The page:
Canada’s high court protects cyberbullied teen
A.B. was 15 years old when she discovered that someone had created a fake Facebook page using her profile picture. Her name was also used with a slight change in the spelling. Written on the page were defamatory comments about A.B. and her physical appearance as well as sexual practices. Facebook took down the page and gave A.B.’s father the IP address of its creator.
A.B. and her father filed a lawsuit* against the creator of the page. They asked the court to keep the content secret and allow A.B. to proceed with the case anonymously. The Supreme Court of Canada ruled in September, 2012 granting her request to be known only as A.B. but denied the request to ban the details of the case from disclosure as long as A.B.’s identity is protected.
Canada’s highest court stated that due to A.B.’s age, she deserved protection. They agreed that victims of cyberbullying required protection. The court ruled that “privacy and the protection of children from cyberbullying” are sufficiently compelling interests to justify limited access to information by the media. The court said “it is logical to infer that children can suffer harm through cyberbullying, given the psychological toxicity of the phenomenon.”
For the first time, the court cited a Nova Scotia report on bullying: “The immediacy and broad reach of modern electronic technology has made bullying easier, faster, more prevalent and crueller than ever before . . . cyberbullying follows you home and into your bedroom; you can never feel safe, it is ‘non-stop bullying.”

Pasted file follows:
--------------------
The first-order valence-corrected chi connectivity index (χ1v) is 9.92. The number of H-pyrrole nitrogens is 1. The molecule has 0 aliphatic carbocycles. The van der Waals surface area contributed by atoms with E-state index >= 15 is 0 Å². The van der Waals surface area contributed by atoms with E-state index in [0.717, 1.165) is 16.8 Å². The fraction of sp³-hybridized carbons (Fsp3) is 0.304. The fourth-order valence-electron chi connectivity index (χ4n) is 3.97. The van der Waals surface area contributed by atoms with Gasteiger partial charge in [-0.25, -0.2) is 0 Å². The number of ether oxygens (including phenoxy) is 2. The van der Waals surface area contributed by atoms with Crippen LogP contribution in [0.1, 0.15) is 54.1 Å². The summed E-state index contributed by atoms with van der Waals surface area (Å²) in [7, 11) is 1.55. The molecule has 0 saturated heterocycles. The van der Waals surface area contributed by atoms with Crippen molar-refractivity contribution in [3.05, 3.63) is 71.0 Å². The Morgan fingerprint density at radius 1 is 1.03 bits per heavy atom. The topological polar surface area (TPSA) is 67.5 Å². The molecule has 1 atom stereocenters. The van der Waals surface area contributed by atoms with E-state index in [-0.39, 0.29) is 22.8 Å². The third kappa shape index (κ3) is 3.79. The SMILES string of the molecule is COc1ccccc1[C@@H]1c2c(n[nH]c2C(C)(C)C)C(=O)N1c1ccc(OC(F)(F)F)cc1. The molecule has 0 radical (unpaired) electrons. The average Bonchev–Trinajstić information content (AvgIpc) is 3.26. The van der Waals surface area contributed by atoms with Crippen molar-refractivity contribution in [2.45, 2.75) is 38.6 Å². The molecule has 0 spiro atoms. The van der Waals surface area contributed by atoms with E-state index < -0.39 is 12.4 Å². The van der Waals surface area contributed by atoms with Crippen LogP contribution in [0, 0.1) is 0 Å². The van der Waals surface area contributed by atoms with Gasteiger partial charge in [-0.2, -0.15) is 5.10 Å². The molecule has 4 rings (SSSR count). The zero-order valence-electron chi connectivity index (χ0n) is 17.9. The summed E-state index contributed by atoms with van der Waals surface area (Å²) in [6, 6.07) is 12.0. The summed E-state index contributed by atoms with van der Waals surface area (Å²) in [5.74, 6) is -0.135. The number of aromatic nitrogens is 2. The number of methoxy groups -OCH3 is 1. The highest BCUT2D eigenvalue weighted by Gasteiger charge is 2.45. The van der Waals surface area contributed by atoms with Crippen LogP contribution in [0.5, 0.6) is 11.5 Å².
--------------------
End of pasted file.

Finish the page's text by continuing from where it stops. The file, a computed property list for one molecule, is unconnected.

In another Canadian case, 15 year old Marjorie Raymond of Quebec put up with years of bullying at school and online. One of the bullies was identified and suspended from school. The bully thought little of the penalty, posting on Facebook, “Suspended 5 days! ahahaha! Not bad.” Later in the month, Marjorie hanged herself in the family garage on November 28, 2011. She left a note for her mother that read:
“It’s hard to leave this world but I think it will be for a better world elsewhere,” she wrote. “I blame it on life, on jealous people who want to ruin our happiness. . . .Mom, I’m sorry for what I did. You are the best mom in the world, I will be your guardian angel. My place is in heaven.”
*A.B. v. Bragg Communications, Inc. (2012 SCC 46).